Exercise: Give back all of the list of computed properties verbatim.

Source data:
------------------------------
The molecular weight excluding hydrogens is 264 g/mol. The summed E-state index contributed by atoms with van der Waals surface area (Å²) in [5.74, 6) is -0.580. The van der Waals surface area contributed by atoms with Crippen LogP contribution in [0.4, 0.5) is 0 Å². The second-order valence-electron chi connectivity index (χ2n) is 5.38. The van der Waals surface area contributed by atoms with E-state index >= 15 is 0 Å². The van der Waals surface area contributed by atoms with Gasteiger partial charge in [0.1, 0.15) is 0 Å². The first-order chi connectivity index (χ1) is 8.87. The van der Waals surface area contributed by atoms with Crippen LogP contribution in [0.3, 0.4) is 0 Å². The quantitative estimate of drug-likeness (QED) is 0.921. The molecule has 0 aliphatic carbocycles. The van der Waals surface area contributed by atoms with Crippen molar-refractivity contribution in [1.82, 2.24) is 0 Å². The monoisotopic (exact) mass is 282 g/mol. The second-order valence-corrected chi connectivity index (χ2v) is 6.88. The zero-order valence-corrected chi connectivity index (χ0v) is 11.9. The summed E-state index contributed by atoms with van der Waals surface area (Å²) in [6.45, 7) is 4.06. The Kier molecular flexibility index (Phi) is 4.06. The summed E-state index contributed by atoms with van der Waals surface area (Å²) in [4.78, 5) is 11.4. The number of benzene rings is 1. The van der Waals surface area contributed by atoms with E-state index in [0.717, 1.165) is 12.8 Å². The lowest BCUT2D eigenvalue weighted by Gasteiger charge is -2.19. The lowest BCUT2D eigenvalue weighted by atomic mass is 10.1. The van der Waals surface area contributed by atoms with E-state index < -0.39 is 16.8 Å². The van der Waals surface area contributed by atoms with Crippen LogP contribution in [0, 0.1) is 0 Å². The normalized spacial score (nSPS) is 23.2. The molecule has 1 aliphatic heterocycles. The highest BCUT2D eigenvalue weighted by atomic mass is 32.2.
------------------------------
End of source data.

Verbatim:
The molecular weight excluding hydrogens is 264 g/mol. The summed E-state index contributed by atoms with van der Waals surface area (Å²) in [5.74, 6) is -0.580. The van der Waals surface area contributed by atoms with Crippen LogP contribution in [0.4, 0.5) is 0 Å². The second-order valence-electron chi connectivity index (χ2n) is 5.38. The van der Waals surface area contributed by atoms with E-state index >= 15 is 0 Å². The van der Waals surface area contributed by atoms with Gasteiger partial charge in [0.1, 0.15) is 0 Å². The first-order chi connectivity index (χ1) is 8.87. The van der Waals surface area contributed by atoms with Crippen LogP contribution in [0.3, 0.4) is 0 Å². The quantitative estimate of drug-likeness (QED) is 0.921. The molecule has 0 aliphatic carbocycles. The van der Waals surface area contributed by atoms with Crippen molar-refractivity contribution in [1.82, 2.24) is 0 Å². The monoisotopic (exact) mass is 282 g/mol. The second-order valence-corrected chi connectivity index (χ2v) is 6.88. The zero-order valence-corrected chi connectivity index (χ0v) is 11.9. The summed E-state index contributed by atoms with van der Waals surface area (Å²) in [6.45, 7) is 4.06. The Kier molecular flexibility index (Phi) is 4.06. The summed E-state index contributed by atoms with van der Waals surface area (Å²) in [4.78, 5) is 11.4. The number of benzene rings is 1. The van der Waals surface area contributed by atoms with E-state index in [0.717, 1.165) is 12.8 Å². The lowest BCUT2D eigenvalue weighted by Gasteiger charge is -2.19. The lowest BCUT2D eigenvalue weighted by atomic mass is 10.1. The van der Waals surface area contributed by atoms with E-state index < -0.39 is 16.8 Å². The van der Waals surface area contributed by atoms with Crippen LogP contribution in [0, 0.1) is 0 Å². The normalized spacial score (nSPS) is 23.2. The molecule has 1 aliphatic heterocycles. The highest BCUT2D eigenvalue weighted by atomic mass is 32.2.